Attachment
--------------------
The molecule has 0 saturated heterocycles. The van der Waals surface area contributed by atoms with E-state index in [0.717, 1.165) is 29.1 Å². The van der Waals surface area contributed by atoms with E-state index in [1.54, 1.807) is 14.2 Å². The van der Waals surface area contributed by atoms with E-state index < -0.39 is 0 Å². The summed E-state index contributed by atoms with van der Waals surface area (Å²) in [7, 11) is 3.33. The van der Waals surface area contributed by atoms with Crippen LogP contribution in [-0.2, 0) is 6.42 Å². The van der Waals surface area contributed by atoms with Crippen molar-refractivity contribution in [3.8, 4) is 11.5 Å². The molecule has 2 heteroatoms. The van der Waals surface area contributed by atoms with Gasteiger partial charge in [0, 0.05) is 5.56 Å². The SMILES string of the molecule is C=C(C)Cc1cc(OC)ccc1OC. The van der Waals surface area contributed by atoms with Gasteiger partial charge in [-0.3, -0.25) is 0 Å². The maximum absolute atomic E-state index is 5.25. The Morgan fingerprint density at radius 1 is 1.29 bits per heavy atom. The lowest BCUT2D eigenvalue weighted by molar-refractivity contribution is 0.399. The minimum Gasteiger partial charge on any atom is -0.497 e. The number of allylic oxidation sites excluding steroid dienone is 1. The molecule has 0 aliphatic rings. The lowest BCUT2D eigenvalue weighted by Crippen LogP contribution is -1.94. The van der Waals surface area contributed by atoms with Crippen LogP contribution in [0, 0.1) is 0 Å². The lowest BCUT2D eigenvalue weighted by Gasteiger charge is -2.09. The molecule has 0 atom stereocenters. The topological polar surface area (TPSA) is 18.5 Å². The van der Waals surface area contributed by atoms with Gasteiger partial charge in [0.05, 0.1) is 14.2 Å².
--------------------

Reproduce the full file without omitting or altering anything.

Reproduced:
The molecule has 0 saturated heterocycles. The van der Waals surface area contributed by atoms with E-state index in [0.717, 1.165) is 29.1 Å². The van der Waals surface area contributed by atoms with E-state index in [1.54, 1.807) is 14.2 Å². The van der Waals surface area contributed by atoms with E-state index < -0.39 is 0 Å². The summed E-state index contributed by atoms with van der Waals surface area (Å²) in [7, 11) is 3.33. The van der Waals surface area contributed by atoms with Crippen LogP contribution in [-0.2, 0) is 6.42 Å². The van der Waals surface area contributed by atoms with Crippen molar-refractivity contribution in [3.8, 4) is 11.5 Å². The molecule has 2 heteroatoms. The van der Waals surface area contributed by atoms with Gasteiger partial charge in [0, 0.05) is 5.56 Å². The SMILES string of the molecule is C=C(C)Cc1cc(OC)ccc1OC. The van der Waals surface area contributed by atoms with Gasteiger partial charge in [-0.3, -0.25) is 0 Å². The maximum absolute atomic E-state index is 5.25. The Morgan fingerprint density at radius 1 is 1.29 bits per heavy atom. The lowest BCUT2D eigenvalue weighted by molar-refractivity contribution is 0.399. The minimum Gasteiger partial charge on any atom is -0.497 e. The number of allylic oxidation sites excluding steroid dienone is 1. The molecule has 0 aliphatic rings. The lowest BCUT2D eigenvalue weighted by Crippen LogP contribution is -1.94. The van der Waals surface area contributed by atoms with Crippen LogP contribution in [0, 0.1) is 0 Å². The lowest BCUT2D eigenvalue weighted by Gasteiger charge is -2.09. The molecule has 0 atom stereocenters. The topological polar surface area (TPSA) is 18.5 Å². The van der Waals surface area contributed by atoms with Gasteiger partial charge in [0.05, 0.1) is 14.2 Å².